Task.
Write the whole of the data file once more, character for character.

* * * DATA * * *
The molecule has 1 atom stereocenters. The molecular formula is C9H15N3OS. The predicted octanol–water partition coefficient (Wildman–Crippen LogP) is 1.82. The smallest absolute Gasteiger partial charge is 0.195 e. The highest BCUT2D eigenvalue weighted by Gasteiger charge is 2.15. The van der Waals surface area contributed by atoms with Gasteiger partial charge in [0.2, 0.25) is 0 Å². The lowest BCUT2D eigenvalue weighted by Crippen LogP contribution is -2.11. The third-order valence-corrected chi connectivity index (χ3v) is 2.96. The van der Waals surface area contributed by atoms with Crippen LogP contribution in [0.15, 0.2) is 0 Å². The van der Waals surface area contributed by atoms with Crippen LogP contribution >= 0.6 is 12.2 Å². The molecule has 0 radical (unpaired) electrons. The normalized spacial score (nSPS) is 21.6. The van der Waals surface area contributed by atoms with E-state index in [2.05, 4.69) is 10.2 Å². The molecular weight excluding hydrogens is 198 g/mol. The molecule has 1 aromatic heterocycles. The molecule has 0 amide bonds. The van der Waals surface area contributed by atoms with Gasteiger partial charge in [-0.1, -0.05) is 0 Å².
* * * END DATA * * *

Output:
The molecule has 1 atom stereocenters. The molecular formula is C9H15N3OS. The predicted octanol–water partition coefficient (Wildman–Crippen LogP) is 1.82. The smallest absolute Gasteiger partial charge is 0.195 e. The highest BCUT2D eigenvalue weighted by Gasteiger charge is 2.15. The van der Waals surface area contributed by atoms with Gasteiger partial charge in [0.2, 0.25) is 0 Å². The lowest BCUT2D eigenvalue weighted by Crippen LogP contribution is -2.11. The third-order valence-corrected chi connectivity index (χ3v) is 2.96. The van der Waals surface area contributed by atoms with Crippen LogP contribution in [0.15, 0.2) is 0 Å². The van der Waals surface area contributed by atoms with Crippen LogP contribution >= 0.6 is 12.2 Å². The molecule has 0 radical (unpaired) electrons. The normalized spacial score (nSPS) is 21.6. The van der Waals surface area contributed by atoms with E-state index in [2.05, 4.69) is 10.2 Å². The molecular weight excluding hydrogens is 198 g/mol. The molecule has 1 aromatic heterocycles. The molecule has 0 amide bonds. The van der Waals surface area contributed by atoms with Gasteiger partial charge in [-0.1, -0.05) is 0 Å².